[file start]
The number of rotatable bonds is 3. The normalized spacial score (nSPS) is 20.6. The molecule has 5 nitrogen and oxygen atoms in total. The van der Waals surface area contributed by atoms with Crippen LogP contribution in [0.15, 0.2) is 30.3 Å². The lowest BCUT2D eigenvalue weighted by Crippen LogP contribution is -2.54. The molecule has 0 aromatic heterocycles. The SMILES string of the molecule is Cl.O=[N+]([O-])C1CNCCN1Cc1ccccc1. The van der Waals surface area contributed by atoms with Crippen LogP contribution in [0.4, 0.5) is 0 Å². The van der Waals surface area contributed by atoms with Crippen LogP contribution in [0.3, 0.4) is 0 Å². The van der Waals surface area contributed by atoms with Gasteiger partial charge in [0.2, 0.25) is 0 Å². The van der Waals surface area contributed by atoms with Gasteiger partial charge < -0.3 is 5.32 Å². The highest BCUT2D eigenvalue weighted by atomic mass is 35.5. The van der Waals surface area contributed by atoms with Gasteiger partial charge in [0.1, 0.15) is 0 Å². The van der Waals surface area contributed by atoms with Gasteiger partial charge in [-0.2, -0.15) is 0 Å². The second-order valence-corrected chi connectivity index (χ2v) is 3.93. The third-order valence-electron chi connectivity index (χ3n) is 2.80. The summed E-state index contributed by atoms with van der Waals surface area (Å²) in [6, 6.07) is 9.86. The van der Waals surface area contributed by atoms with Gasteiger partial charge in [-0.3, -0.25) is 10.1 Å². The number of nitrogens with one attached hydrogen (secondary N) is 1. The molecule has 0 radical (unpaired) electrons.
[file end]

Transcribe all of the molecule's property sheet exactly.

The number of rotatable bonds is 3. The normalized spacial score (nSPS) is 20.6. The molecule has 5 nitrogen and oxygen atoms in total. The van der Waals surface area contributed by atoms with Crippen LogP contribution in [0.15, 0.2) is 30.3 Å². The lowest BCUT2D eigenvalue weighted by Crippen LogP contribution is -2.54. The molecule has 0 aromatic heterocycles. The SMILES string of the molecule is Cl.O=[N+]([O-])C1CNCCN1Cc1ccccc1. The van der Waals surface area contributed by atoms with Crippen LogP contribution in [0.4, 0.5) is 0 Å². The van der Waals surface area contributed by atoms with Crippen LogP contribution in [0.3, 0.4) is 0 Å². The van der Waals surface area contributed by atoms with Gasteiger partial charge in [0.2, 0.25) is 0 Å². The van der Waals surface area contributed by atoms with Gasteiger partial charge < -0.3 is 5.32 Å². The highest BCUT2D eigenvalue weighted by atomic mass is 35.5. The van der Waals surface area contributed by atoms with Gasteiger partial charge in [0.1, 0.15) is 0 Å². The van der Waals surface area contributed by atoms with Gasteiger partial charge in [-0.2, -0.15) is 0 Å². The second-order valence-corrected chi connectivity index (χ2v) is 3.93. The third-order valence-electron chi connectivity index (χ3n) is 2.80. The summed E-state index contributed by atoms with van der Waals surface area (Å²) in [6, 6.07) is 9.86. The van der Waals surface area contributed by atoms with Gasteiger partial charge in [-0.3, -0.25) is 10.1 Å². The number of nitrogens with one attached hydrogen (secondary N) is 1. The molecule has 0 radical (unpaired) electrons.